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Gen. Robert B. Abrams, U.S. Forces Korea lead fight against racism in the ranks

U.S. military leaders have pledged major reforms and an aggressive new efforts to tackle the legacy and the reality of racism in the ranks. Perhaps the strongest leadership on the issue so far has come from officials nearly 7,000 miles from the Pentagon. U.S. Forces Korea, led by Army Gen. Robert B. Abrams, has taken…

Gen. Robert B. Abrams, U.S. Forces Korea lead fight against racism in the ranks

U.S. military leaders have pledged major reforms and an aggressive new efforts to tackle the legacy and the reality of racism in the ranks. Perhaps the strongest leadership on the issue so far has come from officials nearly 7,000 miles from the Pentagon.

U.S. Forces Korea, led by Army Gen. Robert B. Abrams, has taken action over the past month to combat racial injustice and discrimination that is unrivaled by any other arm of the American military at home or abroad. The command has allowed at least two major demonstrations on military bases — believed to be the only such events on American military installations around the world — and moved swiftly to ban Confederate flags and regalia anywhere on military grounds on the Korean Peninsula.

Gen. Abrams and other leaders in the theater also have launched listening sessions, social media events, question-and-answer forums and a host of other avenues through which to hear from service members, their families and other stakeholders about their experiences with discrimination in the military.

Coupled with the U.S. Embassy in Seoul raising a “Black Lives Matter” banner this month — a move that was reversed after two days because of criticism that the military was encouraging donations to specific private organizations — it is evidence that American military and diplomatic personnel in South Korea have quickly moved to the forefront of a thorny issue still plaguing the armed forces.

The U.S. military has often been in the vanguard in the struggle for equal rights, but Black military leaders in recent days have spoken openly of the struggles and barricades they have encountered in their careers. The Pentagon also has acknowledged criticism from private groups and Capitol Hill about significant racial disparities in the military justice system.

Analysts and military insiders say it’s not a coincidence that the South Korean command is leading the way.

“My sense is that Gen. Abrams, like many military leaders, has an understanding of institutional racism and decided to take action,” said David Maxwell, a senior fellow at the Foundation for Defense of Democracies who served in the Army for three decades, including years of service in South Korea.

“It actually was a brilliant move to allow military personnel and their families to exercise their First Amendment rights and demonstrate on behalf of issues that directly affect them,” he said. “It may cause partisan friction with some elements, but I think Gen. Abrams showed compassion for the issue and demonstrated leadership in recognizing that changes need to be made in society and in our military.”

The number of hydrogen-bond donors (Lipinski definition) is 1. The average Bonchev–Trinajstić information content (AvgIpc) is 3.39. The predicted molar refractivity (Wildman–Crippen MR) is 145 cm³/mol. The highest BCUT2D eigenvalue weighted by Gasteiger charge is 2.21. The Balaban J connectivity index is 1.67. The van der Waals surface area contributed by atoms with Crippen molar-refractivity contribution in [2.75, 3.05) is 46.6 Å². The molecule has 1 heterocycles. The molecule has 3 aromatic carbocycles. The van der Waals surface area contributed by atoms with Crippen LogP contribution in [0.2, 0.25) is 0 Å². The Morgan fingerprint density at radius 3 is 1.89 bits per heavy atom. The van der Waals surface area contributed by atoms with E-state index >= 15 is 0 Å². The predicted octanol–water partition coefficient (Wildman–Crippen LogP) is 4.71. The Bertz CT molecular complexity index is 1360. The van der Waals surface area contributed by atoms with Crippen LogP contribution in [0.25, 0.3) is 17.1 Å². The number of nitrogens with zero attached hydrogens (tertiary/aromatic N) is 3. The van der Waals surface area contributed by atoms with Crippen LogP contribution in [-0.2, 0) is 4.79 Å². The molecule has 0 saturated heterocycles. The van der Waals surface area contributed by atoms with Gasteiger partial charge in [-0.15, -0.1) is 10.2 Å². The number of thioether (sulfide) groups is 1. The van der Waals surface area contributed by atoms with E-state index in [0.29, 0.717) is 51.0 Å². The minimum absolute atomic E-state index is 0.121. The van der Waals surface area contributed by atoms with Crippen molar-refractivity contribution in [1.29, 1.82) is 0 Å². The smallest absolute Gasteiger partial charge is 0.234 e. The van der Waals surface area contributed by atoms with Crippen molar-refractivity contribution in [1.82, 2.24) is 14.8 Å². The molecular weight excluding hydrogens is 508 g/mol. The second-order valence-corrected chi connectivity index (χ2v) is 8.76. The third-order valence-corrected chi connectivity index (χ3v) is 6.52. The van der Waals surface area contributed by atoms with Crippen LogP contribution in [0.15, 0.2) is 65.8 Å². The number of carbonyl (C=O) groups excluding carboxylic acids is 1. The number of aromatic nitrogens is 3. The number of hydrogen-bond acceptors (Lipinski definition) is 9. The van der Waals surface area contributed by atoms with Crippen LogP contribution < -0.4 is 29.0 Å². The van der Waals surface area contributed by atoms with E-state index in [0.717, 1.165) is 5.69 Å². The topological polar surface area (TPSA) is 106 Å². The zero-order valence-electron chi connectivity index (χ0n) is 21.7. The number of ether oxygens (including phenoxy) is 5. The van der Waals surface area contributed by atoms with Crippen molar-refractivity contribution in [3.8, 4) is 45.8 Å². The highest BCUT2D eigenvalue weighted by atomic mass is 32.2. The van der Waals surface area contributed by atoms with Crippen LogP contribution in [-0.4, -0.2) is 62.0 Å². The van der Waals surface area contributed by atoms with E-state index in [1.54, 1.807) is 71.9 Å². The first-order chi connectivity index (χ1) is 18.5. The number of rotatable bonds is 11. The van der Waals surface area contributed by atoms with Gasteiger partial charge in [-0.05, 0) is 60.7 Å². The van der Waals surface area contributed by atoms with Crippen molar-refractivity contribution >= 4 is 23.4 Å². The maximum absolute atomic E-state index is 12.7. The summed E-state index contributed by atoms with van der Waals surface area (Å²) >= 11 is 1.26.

The military, Mr. Maxwell said, “will be stronger for this.”

So far, there has been little public criticism of the U.S. Forces Korea’s course of action. Instead, numerous specialists and retired military officials praised Gen. Abrams for moving so swiftly on an issue that the Pentagon as a whole, by its own admission, has often been slow to address.

The steps began shortly after George Floyd, a Black man, died while in Minneapolis police custody last month. His death sparked worldwide protests, and President Trump was on the verge of calling up active-duty U.S. forces to quell riots in American cities.

By June 15, Gen. Abrams issued guidance banning the Confederate flag, which he said “has the power to inflame feelings of racial division” and must be outlawed.

Complicated legacy

The Navy and Marine Corps already had taken similar steps, but Gen. Abrams‘ move drew attention because the Army has struggled to address its ties to the Confederacy.

Army officials have said they are willing to consider changing the names of 10 Army bases named after Confederate generals and officials, but it’s unclear where that effort will go in the face of strong public opposition from Mr. Trump.

Gen. Abrams also has taken the rare step of allowing demonstrations on military bases. On June 4, protesters reportedly sang “God Bless America” during a gathering at Osan Air Base.

On June 11, demonstrators gathered at Camp Humphreys, just 60 miles from the Demilitarized Zone separating North Korea and South Korea. Last week, Camp Humphreys hosted an event celebrating Juneteenth.

Gen. Abrams and other officials have led an aggressive social media campaign this month to combat racial discrimination. During a question-and-answer session on Facebook, Gen. Abrams said the racial tensions sweeping the U.S. have sparked serious conversations within the military. He said it’s incumbent on leaders such as himself to guide the process.

“The topic of race has been considered too taboo to be discussed openly, and only a few have been willing to engage. We can and must do better,” he said. “We cannot sit by and hope that ‘they’ fix it. Things will not improve by themselves. … If you don’t think there is a problem, you might be part of the problem. Have the courage to start the conversation.”

Top leaders at the Pentagon also have been outspoken. Defense Secretary Mark Esper launched a review panel this month to examine systemic racism and discrimination in the military and to recommend concrete changes within six months.